When twelve-year-old Yasmeen Khoury moves with her family to San Antonio, all she wants to do is fit in. But her classmates in Texas are nothing like her friends in the predominantly Arab neighborhood back in Detroit where she grew up. Almost immediately, Yasmeen feels like the odd girl out, and as she faces middle school mean girls and tries to make new friends, she feels more alone than ever before.
Then Yasmeen meets her neighbor, Ayelet Cohen, a first-generation Israeli American. As the two girls grow closer, Yasmeen is grateful to know someone who understands what it feels like when your parents’ idea of home is half a world away.
But when Yasmeen’s grandmother moves in after her home in Jerusalem is destroyed, Yasmeen and Ayelet must grapple with how much closer the events of the Israeli-Palestinian conflict are than they’d realized. As Yasmeen begins to develop her own understandings of home, heritage, and most importantly, herself, can the two girls learn there’s more that brings them together than might tear them apart . . . and that peace begins with them?
The Otherworld is at war. The Academy for the Unbreakable Arts trains warriors. And Kelcie Murphy—a foster child raised in the human world—is dying to attend.
A place at AUA means meeting Scáthach, the legendary trainer of Celtic heroes. It means learning to fight with a sword. It means harnessing her hidden powers and—most importantly—finding out who her parents are, and why they abandoned her in Boston Harbor eight years ago.
When Kelcie tests into the school, she learns that she’s a Saiga, one of the most ancient beings in the Otherworld. Secretive, shunned, and possessed of imposing elemental powers, the Saiga are also kin to the Otherworld’s most infamous traitor.
But Kelcie is a survivor, and she’ll do whatever it takes to find her parents and her place in their world. Even if that means making a few enemies.
Aldermere is a town with its own set of rules: there’s a tea shop that vanishes if you try to force your way in, crows that must be fed or they’ll go through your trash, and a bridge that has a toll that no one knows the cost of. Some say that there may even be bigfoots wandering through the woods.
For Fin, Aldermere is her new home. But she’s worried that she’ll do something to mess it up—that she was the reason she and her mother have constantly moved from place to place for so long. When an upcoming presentation at her school’s science fair gives her increasing anxiety, Fin turns to magic to ease her fears. The cost is a memory, but there are things from her past Fin doesn’t mind forgetting. This will be the last time she relies on magic anyway, she’s sure.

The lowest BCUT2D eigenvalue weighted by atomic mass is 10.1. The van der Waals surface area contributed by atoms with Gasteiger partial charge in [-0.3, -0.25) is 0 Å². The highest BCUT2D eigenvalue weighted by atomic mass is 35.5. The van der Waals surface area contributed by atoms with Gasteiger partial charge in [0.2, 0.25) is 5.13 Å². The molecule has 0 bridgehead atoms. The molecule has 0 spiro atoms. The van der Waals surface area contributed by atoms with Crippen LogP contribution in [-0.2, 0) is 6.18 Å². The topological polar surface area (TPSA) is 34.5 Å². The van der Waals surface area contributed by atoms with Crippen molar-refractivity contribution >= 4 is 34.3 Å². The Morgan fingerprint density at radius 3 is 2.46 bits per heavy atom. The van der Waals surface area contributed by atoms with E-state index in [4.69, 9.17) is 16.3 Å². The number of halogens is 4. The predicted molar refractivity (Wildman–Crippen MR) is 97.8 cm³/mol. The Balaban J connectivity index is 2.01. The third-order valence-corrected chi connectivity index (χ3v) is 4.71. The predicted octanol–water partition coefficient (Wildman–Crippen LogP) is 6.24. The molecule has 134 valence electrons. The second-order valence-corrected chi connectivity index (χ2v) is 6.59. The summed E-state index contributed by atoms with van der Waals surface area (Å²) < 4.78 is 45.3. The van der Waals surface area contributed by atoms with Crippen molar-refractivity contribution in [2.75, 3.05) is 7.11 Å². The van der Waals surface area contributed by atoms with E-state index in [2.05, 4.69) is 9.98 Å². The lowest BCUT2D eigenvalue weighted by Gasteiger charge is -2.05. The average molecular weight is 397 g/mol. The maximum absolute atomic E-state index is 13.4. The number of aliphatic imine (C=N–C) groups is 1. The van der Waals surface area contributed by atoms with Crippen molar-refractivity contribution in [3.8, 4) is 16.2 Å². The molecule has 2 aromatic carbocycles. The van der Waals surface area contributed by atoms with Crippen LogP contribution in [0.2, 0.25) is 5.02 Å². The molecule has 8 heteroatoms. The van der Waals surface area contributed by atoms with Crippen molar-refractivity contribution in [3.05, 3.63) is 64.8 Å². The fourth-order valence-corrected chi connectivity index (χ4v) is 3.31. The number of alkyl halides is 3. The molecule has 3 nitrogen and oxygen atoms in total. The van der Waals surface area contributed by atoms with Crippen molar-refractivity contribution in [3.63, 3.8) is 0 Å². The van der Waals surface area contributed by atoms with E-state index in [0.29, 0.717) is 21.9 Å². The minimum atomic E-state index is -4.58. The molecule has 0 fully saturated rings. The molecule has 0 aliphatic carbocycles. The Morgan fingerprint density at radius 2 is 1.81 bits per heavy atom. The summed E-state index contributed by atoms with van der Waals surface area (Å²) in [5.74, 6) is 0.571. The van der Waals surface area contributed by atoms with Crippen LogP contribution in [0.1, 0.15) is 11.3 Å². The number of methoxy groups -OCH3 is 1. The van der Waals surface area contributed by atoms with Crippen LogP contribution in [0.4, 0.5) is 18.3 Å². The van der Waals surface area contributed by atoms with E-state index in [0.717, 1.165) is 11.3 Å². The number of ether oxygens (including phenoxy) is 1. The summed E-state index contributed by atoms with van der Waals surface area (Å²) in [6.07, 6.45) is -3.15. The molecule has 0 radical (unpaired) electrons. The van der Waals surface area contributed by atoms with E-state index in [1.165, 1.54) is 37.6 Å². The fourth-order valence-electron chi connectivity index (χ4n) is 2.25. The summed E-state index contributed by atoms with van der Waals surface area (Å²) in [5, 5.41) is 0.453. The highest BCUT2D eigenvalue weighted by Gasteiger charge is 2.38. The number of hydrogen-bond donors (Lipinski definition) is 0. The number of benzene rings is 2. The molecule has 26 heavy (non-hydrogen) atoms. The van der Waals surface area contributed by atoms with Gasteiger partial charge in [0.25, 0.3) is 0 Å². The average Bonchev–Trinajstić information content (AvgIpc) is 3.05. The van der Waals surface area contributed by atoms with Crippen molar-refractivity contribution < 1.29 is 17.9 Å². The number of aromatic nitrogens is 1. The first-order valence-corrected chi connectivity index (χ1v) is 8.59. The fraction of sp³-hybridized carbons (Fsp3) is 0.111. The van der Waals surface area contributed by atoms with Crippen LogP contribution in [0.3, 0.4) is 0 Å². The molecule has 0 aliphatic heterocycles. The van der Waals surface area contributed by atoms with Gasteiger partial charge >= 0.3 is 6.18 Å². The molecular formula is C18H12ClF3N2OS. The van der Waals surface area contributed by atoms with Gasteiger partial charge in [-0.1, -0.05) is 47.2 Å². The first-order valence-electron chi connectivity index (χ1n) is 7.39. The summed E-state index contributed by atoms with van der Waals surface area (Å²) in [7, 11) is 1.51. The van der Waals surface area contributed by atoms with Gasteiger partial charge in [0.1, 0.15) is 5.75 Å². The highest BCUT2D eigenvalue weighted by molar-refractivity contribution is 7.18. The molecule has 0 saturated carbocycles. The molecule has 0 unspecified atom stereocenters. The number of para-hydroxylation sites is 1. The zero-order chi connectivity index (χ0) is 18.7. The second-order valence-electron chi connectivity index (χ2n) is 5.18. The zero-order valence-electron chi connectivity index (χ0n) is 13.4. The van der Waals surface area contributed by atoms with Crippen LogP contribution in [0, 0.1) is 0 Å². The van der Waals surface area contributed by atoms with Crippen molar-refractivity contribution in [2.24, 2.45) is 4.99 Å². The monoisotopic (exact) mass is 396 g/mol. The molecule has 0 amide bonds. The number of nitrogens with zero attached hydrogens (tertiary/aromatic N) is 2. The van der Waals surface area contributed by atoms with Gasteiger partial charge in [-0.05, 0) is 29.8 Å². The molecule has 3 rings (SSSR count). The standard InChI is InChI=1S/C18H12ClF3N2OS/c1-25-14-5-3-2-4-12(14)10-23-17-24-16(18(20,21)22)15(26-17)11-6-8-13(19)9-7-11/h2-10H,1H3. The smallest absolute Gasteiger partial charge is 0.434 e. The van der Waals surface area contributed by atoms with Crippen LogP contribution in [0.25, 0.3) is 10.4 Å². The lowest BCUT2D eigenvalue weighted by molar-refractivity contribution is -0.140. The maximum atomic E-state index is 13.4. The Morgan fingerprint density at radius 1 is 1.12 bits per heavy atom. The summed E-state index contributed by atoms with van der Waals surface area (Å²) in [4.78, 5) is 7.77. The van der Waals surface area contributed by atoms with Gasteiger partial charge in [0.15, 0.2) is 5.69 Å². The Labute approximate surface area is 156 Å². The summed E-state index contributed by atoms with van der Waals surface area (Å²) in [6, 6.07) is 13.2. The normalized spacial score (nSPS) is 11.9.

Except things don’t go exactly as planned. And instead of easing her anxiety, Fin accidentally unleashes an evil doppelganger. Suddenly Aldermere is overrun with unusual occurrences—and Fin is the only one who knows why. She will have to face her fears—literally—to stop it.
Eleven-year-old Ella Durand is the first Conjuror to attend the Arcanum Training Institute, where Marvellers from all around the world come together to practice their cultural arts like brewing Indian spice elixirs, practicing Caribbean steel drum hypnosis, and bartering with fussy Irish faeries. Ella knows some people mistrust her Conjuror magic, often deemed “bad and unnatural,” but she’s eager to make a good impression—and, hopefully, some friends.
But Ella discovers that being the first isn’t easy, and not all of the Marvellers are welcoming. Still, she connects with fellow misfits Brigit, a girl who hates magic, and Jason, who is never found without a magical creature or two. Just as Ella begins to find her way at the A.T.I., a notorious criminal escapes from prison, supposedly with Conjurors’ help. Worse, her favorite teacher Masterji Thakur never returns from a research trip, and only Ella seems concerned about his disappearance.
As tensions grow in the Marvellian world, Ella finds herself the target of vicious rumors and growing suspicions. With the help of her new friends, Ella must find a way to clear her family’s name and track down her beloved mentor Masterji Thakur . . . before she loses her place at the A.T.I. forever.